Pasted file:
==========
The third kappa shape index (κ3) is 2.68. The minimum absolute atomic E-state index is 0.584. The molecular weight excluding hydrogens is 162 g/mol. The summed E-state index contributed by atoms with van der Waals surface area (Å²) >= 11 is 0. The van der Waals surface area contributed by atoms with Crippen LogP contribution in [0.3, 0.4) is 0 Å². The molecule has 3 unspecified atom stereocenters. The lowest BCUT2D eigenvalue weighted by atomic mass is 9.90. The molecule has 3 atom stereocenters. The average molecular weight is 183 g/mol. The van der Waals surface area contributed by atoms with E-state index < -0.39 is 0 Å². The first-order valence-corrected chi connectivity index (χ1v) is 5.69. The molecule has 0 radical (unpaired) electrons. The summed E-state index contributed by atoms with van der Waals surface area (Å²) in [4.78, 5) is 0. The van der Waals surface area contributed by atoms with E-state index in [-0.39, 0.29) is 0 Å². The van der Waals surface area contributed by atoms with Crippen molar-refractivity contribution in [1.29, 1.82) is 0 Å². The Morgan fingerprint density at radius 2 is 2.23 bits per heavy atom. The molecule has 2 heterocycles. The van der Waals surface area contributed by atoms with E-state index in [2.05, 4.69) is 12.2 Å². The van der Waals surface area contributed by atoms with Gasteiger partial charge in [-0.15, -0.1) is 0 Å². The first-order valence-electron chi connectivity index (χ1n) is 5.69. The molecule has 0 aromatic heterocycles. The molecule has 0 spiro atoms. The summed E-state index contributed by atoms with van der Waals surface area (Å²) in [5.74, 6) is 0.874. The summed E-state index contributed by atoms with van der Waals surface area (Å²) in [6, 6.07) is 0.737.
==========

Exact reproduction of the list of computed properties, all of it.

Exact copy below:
The third kappa shape index (κ3) is 2.68. The minimum absolute atomic E-state index is 0.584. The molecular weight excluding hydrogens is 162 g/mol. The summed E-state index contributed by atoms with van der Waals surface area (Å²) >= 11 is 0. The van der Waals surface area contributed by atoms with Crippen LogP contribution in [0.3, 0.4) is 0 Å². The molecule has 3 unspecified atom stereocenters. The lowest BCUT2D eigenvalue weighted by atomic mass is 9.90. The molecule has 3 atom stereocenters. The average molecular weight is 183 g/mol. The van der Waals surface area contributed by atoms with E-state index < -0.39 is 0 Å². The first-order valence-corrected chi connectivity index (χ1v) is 5.69. The molecule has 0 radical (unpaired) electrons. The summed E-state index contributed by atoms with van der Waals surface area (Å²) in [4.78, 5) is 0. The van der Waals surface area contributed by atoms with E-state index in [-0.39, 0.29) is 0 Å². The van der Waals surface area contributed by atoms with Crippen molar-refractivity contribution in [1.29, 1.82) is 0 Å². The Morgan fingerprint density at radius 2 is 2.23 bits per heavy atom. The molecule has 2 heterocycles. The van der Waals surface area contributed by atoms with E-state index in [2.05, 4.69) is 12.2 Å². The van der Waals surface area contributed by atoms with Gasteiger partial charge in [-0.15, -0.1) is 0 Å². The first-order valence-electron chi connectivity index (χ1n) is 5.69. The molecule has 0 aromatic heterocycles. The molecule has 0 spiro atoms. The summed E-state index contributed by atoms with van der Waals surface area (Å²) in [5.74, 6) is 0.874. The summed E-state index contributed by atoms with van der Waals surface area (Å²) in [6, 6.07) is 0.737.